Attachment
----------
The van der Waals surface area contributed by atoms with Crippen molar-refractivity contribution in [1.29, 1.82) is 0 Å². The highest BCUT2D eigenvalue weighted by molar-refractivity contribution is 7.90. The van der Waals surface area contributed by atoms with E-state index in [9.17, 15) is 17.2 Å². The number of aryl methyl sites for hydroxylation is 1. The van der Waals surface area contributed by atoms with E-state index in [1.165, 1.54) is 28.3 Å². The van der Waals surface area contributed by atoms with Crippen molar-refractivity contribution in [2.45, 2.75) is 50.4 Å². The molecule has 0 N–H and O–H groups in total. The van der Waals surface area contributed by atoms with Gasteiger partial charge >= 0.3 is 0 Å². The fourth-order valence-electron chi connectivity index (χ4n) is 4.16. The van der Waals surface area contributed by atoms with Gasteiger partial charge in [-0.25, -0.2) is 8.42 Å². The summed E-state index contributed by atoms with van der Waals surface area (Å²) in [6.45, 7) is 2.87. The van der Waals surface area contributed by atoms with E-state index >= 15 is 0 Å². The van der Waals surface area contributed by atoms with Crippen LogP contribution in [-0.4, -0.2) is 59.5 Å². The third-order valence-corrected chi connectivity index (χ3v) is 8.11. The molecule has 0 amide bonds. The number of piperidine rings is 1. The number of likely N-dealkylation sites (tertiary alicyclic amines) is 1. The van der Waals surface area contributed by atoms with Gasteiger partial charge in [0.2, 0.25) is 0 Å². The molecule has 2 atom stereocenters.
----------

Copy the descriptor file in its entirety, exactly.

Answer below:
The van der Waals surface area contributed by atoms with Crippen molar-refractivity contribution in [1.29, 1.82) is 0 Å². The highest BCUT2D eigenvalue weighted by molar-refractivity contribution is 7.90. The van der Waals surface area contributed by atoms with E-state index in [9.17, 15) is 17.2 Å². The number of aryl methyl sites for hydroxylation is 1. The van der Waals surface area contributed by atoms with E-state index in [1.165, 1.54) is 28.3 Å². The van der Waals surface area contributed by atoms with Crippen molar-refractivity contribution in [2.45, 2.75) is 50.4 Å². The molecule has 0 N–H and O–H groups in total. The van der Waals surface area contributed by atoms with Gasteiger partial charge >= 0.3 is 0 Å². The fourth-order valence-electron chi connectivity index (χ4n) is 4.16. The van der Waals surface area contributed by atoms with Gasteiger partial charge in [-0.25, -0.2) is 8.42 Å². The summed E-state index contributed by atoms with van der Waals surface area (Å²) in [6.45, 7) is 2.87. The van der Waals surface area contributed by atoms with E-state index >= 15 is 0 Å². The van der Waals surface area contributed by atoms with Crippen LogP contribution in [-0.4, -0.2) is 59.5 Å². The third-order valence-corrected chi connectivity index (χ3v) is 8.11. The molecule has 0 amide bonds. The number of piperidine rings is 1. The number of likely N-dealkylation sites (tertiary alicyclic amines) is 1. The van der Waals surface area contributed by atoms with Gasteiger partial charge in [0.2, 0.25) is 0 Å². The molecule has 2 atom stereocenters.